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is there a 'normal' range used for geometry_msgs::Twist values?

asked 2016-11-19 11:31:21 -0600

I am implementing a drive controller which will implement a topic subscriber for the geometry_msgs::Twist message.

Is there a standard / normal range used for the X, Y, & Z values of the linear and angular members of the Twist message?

e.g. "0.0 to 1.0" or "-1.0 to 1.0" ?

I plan to support scaling but would like the default behavior to follow normal conventions and reduce the effort for users of my node.

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answered 2016-11-19 12:36:14 -0600

gvdhoorn gravatar image

updated 2016-11-19 12:37:00 -0600

Is there a standard / normal range used for the X, Y, & Z values of the linear and angular members of the Twist message?

tl;dr: I would say "no", as geometry_msgs/Twist interfaces are not supposed to work like that (they have different semantics).


Longer: Twist messages encode a linear and angular velocity relative to some reference frame. As everything in ROS that deals with 'real-world things', they are expected to follow REP-103, meaning: m/s for linear velocities and rad/s for angular velocities. For geometry_msgs/Twist, that is all expressed in the receiver's local frame. For geometry_msgs/TwistStamped, the header field contains a target frame specification.

So a standard range wouldn't make much sense, at this semantic level.

Saturation at this level does make sense, and would be something basic I would include in all Twist-compatible drivers.

I plan to support scaling but would like the default behavior to follow normal conventions and reduce the effort for users of my node.

Not sure this is what you mean, but nodes like teleop_twist_joy support configurable scaling of output velocities (see the scale_linear and scale_angular parameters. These nodes are responsible for scaling input values (coming from joysticks fi) to the acceptable range of linear and angular velocities for a particular driver/platform, then output those. The contract between the Twist publisher and the subscriber is then such that the publisher is responsible for publishing appropriate commands.

PS: the ros_controllers packages include a diff_drive_controller that you may use for inspiration / something to compare your implementation against. It too implements a geometry_msgs/Twist interface.

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thanks.

My confusion is mostly being a noob. The various turtlesim tutorials were not explicit (or I missed the details) about what was happening and it appeared the example was using the vector3 as a generic speed value rather than as a true velocity.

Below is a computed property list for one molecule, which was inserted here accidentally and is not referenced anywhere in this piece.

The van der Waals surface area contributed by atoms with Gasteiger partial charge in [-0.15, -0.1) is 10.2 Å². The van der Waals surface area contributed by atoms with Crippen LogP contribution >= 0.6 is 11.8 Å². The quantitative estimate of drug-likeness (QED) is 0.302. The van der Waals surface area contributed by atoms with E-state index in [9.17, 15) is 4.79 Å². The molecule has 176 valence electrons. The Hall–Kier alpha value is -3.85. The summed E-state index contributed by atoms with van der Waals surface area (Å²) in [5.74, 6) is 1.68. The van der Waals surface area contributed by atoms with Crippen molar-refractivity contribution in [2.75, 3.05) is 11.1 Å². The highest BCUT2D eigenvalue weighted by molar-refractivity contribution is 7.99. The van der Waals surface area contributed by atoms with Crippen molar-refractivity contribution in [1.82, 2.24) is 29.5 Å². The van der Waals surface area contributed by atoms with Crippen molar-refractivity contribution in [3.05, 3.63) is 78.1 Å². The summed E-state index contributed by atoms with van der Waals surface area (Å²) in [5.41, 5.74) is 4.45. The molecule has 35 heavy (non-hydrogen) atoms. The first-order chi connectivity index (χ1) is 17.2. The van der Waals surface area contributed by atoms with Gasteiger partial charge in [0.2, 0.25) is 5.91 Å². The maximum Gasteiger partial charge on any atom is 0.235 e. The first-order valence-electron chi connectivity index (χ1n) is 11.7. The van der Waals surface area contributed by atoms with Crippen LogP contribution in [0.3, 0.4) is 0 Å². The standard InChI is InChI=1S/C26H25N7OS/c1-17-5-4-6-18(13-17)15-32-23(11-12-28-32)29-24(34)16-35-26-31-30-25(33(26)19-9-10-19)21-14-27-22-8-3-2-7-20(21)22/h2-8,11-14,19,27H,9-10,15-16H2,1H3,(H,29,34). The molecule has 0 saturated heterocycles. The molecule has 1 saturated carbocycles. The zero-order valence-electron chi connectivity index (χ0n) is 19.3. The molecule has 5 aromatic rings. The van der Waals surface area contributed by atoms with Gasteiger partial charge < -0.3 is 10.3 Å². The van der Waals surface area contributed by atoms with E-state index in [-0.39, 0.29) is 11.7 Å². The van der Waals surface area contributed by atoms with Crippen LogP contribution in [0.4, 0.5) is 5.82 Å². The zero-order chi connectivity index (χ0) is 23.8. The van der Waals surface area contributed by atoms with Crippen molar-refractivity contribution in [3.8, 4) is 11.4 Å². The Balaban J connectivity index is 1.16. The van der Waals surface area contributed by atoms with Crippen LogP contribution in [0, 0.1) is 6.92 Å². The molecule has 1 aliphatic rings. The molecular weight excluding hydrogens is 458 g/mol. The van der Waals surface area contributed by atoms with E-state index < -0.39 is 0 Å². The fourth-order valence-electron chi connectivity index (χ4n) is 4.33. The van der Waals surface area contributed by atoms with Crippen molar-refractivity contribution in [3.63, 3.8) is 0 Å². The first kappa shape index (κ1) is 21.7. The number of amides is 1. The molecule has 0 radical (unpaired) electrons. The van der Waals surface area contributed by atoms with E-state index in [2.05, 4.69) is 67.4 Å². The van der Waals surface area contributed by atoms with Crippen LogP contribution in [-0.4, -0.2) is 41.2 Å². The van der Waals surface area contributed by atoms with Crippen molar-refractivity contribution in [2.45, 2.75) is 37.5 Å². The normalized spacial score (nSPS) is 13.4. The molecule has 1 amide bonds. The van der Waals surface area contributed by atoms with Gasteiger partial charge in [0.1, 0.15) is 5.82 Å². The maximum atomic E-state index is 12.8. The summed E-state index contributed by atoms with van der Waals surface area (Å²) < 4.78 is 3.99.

suforeman gravatar imagesuforeman ( 2016-11-19 13:07:14 -0600 )edit

I was further confused when I had previously read the diff_drive_controller. When it said "The controller works with a velocity twist from which it extracts the x component of the linear velocity and the z component of the angular velocity." I missed the latter reference to "units of measure".

suforeman gravatar imagesuforeman ( 2016-11-19 13:09:05 -0600 )edit

Unless otherwise stated, a good assumption to make is that everything that accepts Vectors, Twists, etc will always use SI units. In fact: if you find something that does not conform to this, you should regard it a problem, as it would violate the (implicit) contract.

gvdhoorn gravatar imagegvdhoorn ( 2016-11-19 13:30:38 -0600 )edit

The controller works with a velocity twist from which it extracts the x component of the linear velocity and the z component of the angular velocity

This just means that diff_drive_controller will only consider linear velocities along X, and angular velocities along Z axes. It ignores the rest.

gvdhoorn gravatar imagegvdhoorn ( 2016-11-19 13:31:18 -0600 )edit

Btw: if you have the chance, try and make your controller ros_control compatible. As soon as you have a hardware_interface implemented for your hw, you can re-use all of the rest of the infrastructure and controllers. Something like diff_drive_controller saves you a lot of work.

gvdhoorn gravatar imagegvdhoorn ( 2016-11-19 13:32:50 -0600 )edit

long long term, it may be possible to make the code ros_control compliant. I have only been coding ROS for 5 days and this node is for controlling basic analog RC servos using PWM. The target audience is high school students building small project robots for education and competition.

suforeman gravatar imagesuforeman ( 2016-11-19 13:57:29 -0600 )edit

Ok. Some reference material for the future: Dave's ros_control_boilerplate, a Dynamixel hardware_interface example: resibots/dynamixel_control_hw.

gvdhoorn gravatar imagegvdhoorn ( 2016-11-20 00:58:50 -0600 )edit

Btw: if you feel this question has been answered, could I ask you to mark it as such by ticking the checkbox to the left of the answer? That will clearly show the question as answered when looking at the question listing.

Thanks.

gvdhoorn gravatar imagegvdhoorn ( 2016-11-20 01:00:55 -0600 )edit

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Asked: 2016-11-19 11:31:21 -0600

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Last updated: Nov 19 '16